Urologist: Health care’s ‘corporatization’ has fueled current crisis

Nov 02, 2018

America is facing a health care crisis and physicians, including urologists, and the health care organizations for which they work, are an integral component of both the cause and the solution, according to Scott MacDiarmid, MD.

Chicago-America is facing a health care crisis and physicians, including urologists, and the health care organizations for which they work, are an integral component of both the cause and the solution, according to Scott MacDiarmid, MD, a Greensboro, NC urologist.

Addressing the 2018 LUGPA annual meeting, Dr. MacDiarmid said health care costs in the U.S. are out of control, largely due to the “corporatization” of the health care system in which generating ever greater profits is the ultimate goal. At the same time, he said, the quality of care is deteriorating, patients are suffering and increasing numbers of physicians are experiencing burnout, which only exacerbates the problem.

Dr. MacDiarmid called for a grassroots movement of physicians to seek and implement solutions.

He pointed to the steadily rising cost of health insurance with its rates so staggering that costs are higher than mortgage payments for some families and so expensive that many business can no longer afford to provide it for their employees.

In fact, he said, even the government cannot afford health care, with the steadily increasing costs of Medicare and Medicaid contributing to a $20 trillion national debt.

 

The drive for profit

While Dr. MacDiarmid said he was not “demonizing corporate America” or the drive for profits, he said when it comes to health care, “it has gone too far.”

“Over the years in building a fabulous health care system, we have over-corporatized the American health care system,” he explained. “The ‘Wall Street’ of medicine – the corporations that make drugs and equipment, hospitals, the legal profession, the insurance companies-have got the money. And they are lobbying Washington, DC every day to further influence their environment as to maximize their profits.

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“They are doubling down year after year on huge profit margins driving the costs of health care through the roof. And honestly, it’s not sustainable.”

Victimized in this pursuit of profits, Dr. MacDiarmid said, “is ‘main street’– the doctor, the nurse, and the patient, or what I refer to as functional or day-to-day health care-[which] is getting hammered. And I mean hammered big time.”

Hospitals today, he said, “are about function and profit and not primarily about excellence. I believe that hospitals every day sacrifice excellence for profit.”

This can be seen, he said, in the increased use of nurse practitioners and physician assistants, who while they play a vital role when serving as “our extenders,” are used in increasing numbers in place of physicians because they cost less.

The problem, he said, is that “hospitals are run by businessmen and like businesses. They do not take care and protect and love those that are tasked to care for the patients, and they hire less qualified persons to deliver care to improve profits, and they try to automate something that often needs the art of medicine and not an assembly line person.”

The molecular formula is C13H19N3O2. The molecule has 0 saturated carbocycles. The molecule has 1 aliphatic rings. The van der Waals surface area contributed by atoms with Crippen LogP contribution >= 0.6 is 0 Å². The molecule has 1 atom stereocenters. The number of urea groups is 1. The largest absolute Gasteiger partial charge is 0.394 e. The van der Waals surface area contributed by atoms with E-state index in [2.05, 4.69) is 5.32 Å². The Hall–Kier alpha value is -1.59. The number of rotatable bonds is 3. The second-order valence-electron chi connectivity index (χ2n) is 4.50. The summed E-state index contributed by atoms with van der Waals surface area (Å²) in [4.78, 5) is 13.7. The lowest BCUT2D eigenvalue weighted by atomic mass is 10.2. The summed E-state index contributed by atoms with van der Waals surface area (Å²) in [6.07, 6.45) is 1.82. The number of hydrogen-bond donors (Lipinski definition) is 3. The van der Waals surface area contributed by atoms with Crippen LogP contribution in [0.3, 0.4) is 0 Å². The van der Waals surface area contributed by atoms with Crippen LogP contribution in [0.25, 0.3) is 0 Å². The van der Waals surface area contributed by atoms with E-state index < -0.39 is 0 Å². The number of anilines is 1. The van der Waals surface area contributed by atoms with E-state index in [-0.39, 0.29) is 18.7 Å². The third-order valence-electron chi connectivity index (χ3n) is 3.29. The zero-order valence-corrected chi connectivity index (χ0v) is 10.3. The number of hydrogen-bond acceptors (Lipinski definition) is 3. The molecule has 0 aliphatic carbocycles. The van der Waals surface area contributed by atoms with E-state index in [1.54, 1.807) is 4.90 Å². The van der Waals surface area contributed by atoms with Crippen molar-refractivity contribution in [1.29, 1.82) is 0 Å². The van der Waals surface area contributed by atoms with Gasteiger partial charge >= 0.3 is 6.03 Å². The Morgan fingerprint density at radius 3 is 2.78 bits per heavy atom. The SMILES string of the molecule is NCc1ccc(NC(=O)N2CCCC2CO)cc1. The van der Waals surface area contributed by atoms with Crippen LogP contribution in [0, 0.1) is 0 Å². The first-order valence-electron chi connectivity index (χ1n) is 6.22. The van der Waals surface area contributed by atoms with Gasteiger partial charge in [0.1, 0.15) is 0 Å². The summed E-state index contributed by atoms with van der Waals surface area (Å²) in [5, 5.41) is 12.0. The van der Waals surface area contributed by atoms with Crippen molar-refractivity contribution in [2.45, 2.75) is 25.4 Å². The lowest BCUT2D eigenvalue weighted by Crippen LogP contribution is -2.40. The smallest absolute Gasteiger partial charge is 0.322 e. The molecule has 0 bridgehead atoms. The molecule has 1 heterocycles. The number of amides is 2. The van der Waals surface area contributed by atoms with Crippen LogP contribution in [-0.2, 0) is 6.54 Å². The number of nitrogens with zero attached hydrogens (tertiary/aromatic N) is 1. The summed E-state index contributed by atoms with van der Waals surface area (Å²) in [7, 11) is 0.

It is the “greed and entitlement virus” that has infected medicine, said Dr. MacDiarmid, with patients caring more about what it cost and the outcome rather than their relationship with a trusted physician.

Next:Physician burnout ensuesPhysician burnout ensues

All of this, combined with the pressures of practicing medicine, potential lawsuits, and the like, contributes to physician burnout, according to Dr. MacDiarmid. And that is threatening to patients and physicians as well as the health care systems that employ them.

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“When we die, you die,” he asserted, “because we are the bridge to hospital profits… to cost-effective care medicine… to curbing insurance payouts… to patient satisfaction scores… to using the newest and best drugs and equipment, and most importantly, we are the bridge to loving and compassionate and excellent health care.

“As more and more of us continue to check out and start behaving like everyone else in health care, the greatest country in the world that spends the most on health care is in a great deal of trouble.”

Many physicians, he said, feel fatigued, burned out, frustrated, disheartened, angry, afraid, and lacking hope. They feel like a commodity, devalued and disrespected. They are no longer having fun. And they want relief. Some, he said, even contemplate suicide.

What can they do?

  • Put on your suit of armor, your white lab coat, be proud, and be ready to serve, to use your gifts to help others, and for the challenges ahead.
  • Fortify the homeland-your group practice, your surgery center-and make it healthy and a great place to work. Use your administrators; empower your staff. Set patient policies.
  • Make peace with the enemies – the insurance companies, the health care systems, the corporate entities. All parties need to work together.
  • Call in reinforcements; participate in government affairs activities, seek support from lawmakers and people with influence. Utilize LUGPA resources to do so.

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In addition, he recommended steps to “reduce the grind,” such as finding ways to reduce workload, eliminate weekend calls, use office urologists, and implement job sharing. And provide an exit strategy.

 

Movement needed

“As a realist, I believe that for us to save our health care system it will require a movement, yes a grassroots effort started from the bottom up and likely led by physicians like you and me-folks who want to make an impact,” he said.

“Be different,” Dr. MacDiarmid said. “Be different because health care matters. And it matters more than me.”